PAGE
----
Since 2007, there has been a rise in student suicides in the UK according to figures from the Office for National Statistics. Last year alone there were 134 suicides reported in universities. I wanted to look at why so many students are taking their own life and why Universities are not taking better steps and procedures to stop student suicide.

Last December a survey was carried out by the National Union of Students, the survey found that a third of students questioned had had suicidal thoughts during the year. Additionally out of those who took part, 78 per cent said that they where battling mental health isssues.

Schools, Parents and Politicians tend to glorify young people going off to Uni and getting a degree, but they overlook the huge pressures that many students face. Students get to university and realise that although they’re supposed to be having the time of their life, they’re not. Throughout their life, through school, sixth form and more, they’ve had their friends siblings and families every step of the way. They then head off to uni and are put into a completley new environment by themselves.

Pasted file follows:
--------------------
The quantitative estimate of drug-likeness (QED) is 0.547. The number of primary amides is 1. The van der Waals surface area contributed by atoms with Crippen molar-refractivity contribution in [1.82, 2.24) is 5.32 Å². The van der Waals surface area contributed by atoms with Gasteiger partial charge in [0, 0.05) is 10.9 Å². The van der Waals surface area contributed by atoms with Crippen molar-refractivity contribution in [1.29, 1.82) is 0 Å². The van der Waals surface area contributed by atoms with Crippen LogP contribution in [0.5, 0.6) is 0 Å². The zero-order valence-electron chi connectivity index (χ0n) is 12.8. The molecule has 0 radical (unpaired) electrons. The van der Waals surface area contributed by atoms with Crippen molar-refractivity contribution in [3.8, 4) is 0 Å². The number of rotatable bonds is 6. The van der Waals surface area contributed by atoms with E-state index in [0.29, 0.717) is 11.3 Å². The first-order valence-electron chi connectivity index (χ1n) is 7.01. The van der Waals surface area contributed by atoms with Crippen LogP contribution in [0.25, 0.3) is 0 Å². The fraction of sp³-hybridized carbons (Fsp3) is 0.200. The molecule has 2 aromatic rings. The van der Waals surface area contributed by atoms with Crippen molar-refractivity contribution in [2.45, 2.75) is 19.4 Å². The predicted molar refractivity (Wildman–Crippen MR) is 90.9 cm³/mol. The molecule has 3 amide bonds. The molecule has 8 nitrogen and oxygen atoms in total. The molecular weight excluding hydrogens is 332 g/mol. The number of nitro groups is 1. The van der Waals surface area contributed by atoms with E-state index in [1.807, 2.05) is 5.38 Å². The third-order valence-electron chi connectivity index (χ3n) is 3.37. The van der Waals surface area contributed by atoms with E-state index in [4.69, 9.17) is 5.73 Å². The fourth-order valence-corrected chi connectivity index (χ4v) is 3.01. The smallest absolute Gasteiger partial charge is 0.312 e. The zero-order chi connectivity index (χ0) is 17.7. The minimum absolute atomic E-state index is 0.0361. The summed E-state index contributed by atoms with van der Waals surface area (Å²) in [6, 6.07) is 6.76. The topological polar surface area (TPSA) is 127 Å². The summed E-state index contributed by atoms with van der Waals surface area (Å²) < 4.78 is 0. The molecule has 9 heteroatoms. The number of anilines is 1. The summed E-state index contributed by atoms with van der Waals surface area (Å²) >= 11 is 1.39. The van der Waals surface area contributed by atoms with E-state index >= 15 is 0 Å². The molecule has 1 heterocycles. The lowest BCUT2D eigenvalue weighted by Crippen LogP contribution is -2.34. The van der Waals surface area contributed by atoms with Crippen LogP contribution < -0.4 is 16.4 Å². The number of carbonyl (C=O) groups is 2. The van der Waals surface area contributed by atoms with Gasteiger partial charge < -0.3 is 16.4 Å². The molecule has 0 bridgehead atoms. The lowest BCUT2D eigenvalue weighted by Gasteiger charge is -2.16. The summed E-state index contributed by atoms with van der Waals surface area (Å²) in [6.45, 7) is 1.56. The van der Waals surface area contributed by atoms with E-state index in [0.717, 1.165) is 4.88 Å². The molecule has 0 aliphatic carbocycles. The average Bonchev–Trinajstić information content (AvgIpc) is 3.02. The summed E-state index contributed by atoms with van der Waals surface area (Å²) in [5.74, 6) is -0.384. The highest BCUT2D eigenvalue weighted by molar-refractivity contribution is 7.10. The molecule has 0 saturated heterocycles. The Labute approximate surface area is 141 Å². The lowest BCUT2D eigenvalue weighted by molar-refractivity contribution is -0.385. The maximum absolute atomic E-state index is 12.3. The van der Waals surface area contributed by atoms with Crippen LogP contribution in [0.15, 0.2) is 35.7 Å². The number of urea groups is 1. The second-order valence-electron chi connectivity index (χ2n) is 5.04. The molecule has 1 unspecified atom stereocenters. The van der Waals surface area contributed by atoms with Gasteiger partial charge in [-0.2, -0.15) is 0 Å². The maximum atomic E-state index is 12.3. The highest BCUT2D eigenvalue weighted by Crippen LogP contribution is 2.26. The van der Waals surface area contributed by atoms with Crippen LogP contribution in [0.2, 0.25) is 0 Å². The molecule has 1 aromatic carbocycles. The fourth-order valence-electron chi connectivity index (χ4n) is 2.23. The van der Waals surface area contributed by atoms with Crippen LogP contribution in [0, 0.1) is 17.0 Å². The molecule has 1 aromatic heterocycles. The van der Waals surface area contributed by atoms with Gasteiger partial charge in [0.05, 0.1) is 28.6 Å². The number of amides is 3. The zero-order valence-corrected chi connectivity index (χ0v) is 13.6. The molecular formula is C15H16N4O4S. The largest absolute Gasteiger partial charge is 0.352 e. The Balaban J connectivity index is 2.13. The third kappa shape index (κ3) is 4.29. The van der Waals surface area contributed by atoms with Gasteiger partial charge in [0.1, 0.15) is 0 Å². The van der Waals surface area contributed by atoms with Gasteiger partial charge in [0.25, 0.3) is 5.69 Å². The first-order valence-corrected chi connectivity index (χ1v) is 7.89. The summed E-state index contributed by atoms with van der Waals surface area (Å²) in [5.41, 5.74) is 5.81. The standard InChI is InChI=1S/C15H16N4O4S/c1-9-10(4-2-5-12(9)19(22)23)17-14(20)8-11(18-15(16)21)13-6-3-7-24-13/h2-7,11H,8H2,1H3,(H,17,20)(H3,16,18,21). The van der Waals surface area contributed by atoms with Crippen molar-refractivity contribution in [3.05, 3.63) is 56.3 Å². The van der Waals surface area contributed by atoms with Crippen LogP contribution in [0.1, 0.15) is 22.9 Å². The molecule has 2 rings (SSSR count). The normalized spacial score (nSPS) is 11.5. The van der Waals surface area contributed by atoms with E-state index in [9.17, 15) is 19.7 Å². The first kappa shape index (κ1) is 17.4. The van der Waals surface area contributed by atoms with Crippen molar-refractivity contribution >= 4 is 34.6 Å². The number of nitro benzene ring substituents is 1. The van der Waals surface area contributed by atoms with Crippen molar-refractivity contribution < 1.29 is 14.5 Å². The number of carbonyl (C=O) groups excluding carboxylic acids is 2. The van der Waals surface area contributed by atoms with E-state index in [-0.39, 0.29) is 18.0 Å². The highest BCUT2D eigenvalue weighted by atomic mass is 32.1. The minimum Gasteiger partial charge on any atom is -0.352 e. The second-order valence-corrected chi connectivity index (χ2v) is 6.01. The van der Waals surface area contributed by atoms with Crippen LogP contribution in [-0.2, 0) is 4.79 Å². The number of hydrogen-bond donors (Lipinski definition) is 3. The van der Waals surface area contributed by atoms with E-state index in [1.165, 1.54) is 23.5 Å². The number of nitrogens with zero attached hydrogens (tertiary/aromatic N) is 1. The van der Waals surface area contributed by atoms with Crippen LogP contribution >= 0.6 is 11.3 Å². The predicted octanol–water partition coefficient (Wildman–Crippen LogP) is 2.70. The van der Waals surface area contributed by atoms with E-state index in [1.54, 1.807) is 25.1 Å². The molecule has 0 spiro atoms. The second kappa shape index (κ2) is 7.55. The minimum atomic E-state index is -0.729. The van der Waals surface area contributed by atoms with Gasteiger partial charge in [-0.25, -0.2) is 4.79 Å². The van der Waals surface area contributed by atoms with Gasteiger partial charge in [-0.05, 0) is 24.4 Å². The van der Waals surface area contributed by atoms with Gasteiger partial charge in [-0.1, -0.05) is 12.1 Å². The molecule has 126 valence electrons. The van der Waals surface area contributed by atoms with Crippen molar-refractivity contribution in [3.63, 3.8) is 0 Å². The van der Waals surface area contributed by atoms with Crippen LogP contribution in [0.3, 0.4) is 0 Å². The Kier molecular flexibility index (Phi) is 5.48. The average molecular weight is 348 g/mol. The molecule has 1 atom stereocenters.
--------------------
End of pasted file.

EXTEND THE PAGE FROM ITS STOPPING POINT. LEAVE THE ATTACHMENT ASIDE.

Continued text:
Last month at the University of Bristol, The body of 23-year-old, neuroscience student, Lara Nosiru, was found after she took her own life. Three other Bristol University students, Daniel Green, 18, Kim Long, 18 and Miranda Williams, 19 have also taken their own lives since the start of the academic year in September.

There are many issues and challenges that may lead students to suicide or to be having suicidal thoughts in university. There are pressures that students feel to succeed in exams and assignments which can lead to depression, anxiety and hopelessness. There are also relationship pressures of meeting friends and potential partners. Along with this being away from home and concerns over money can often intensify the situation. Often students may feel like they need to find a part-time job which can often be hard to balance along with studying, increasing the risk of a stress overload.

It could be argued that universities should be offering more to help students who may be concidering suicide. Some may say there is not enough pastoral support for students when they first leave home, moving from a busy home environment to a one bedroom student room can be a massive shock and give off the feeling of loneliness and isolation.

On the other hand, most universities do offer out a support system, usually involving counselling, to prevent students from being lonely, depressed and having suicidal thoughts. If these support systems are more widely advertised to students, it could prevent and lower the reoccuring pattern of suicide within the student community.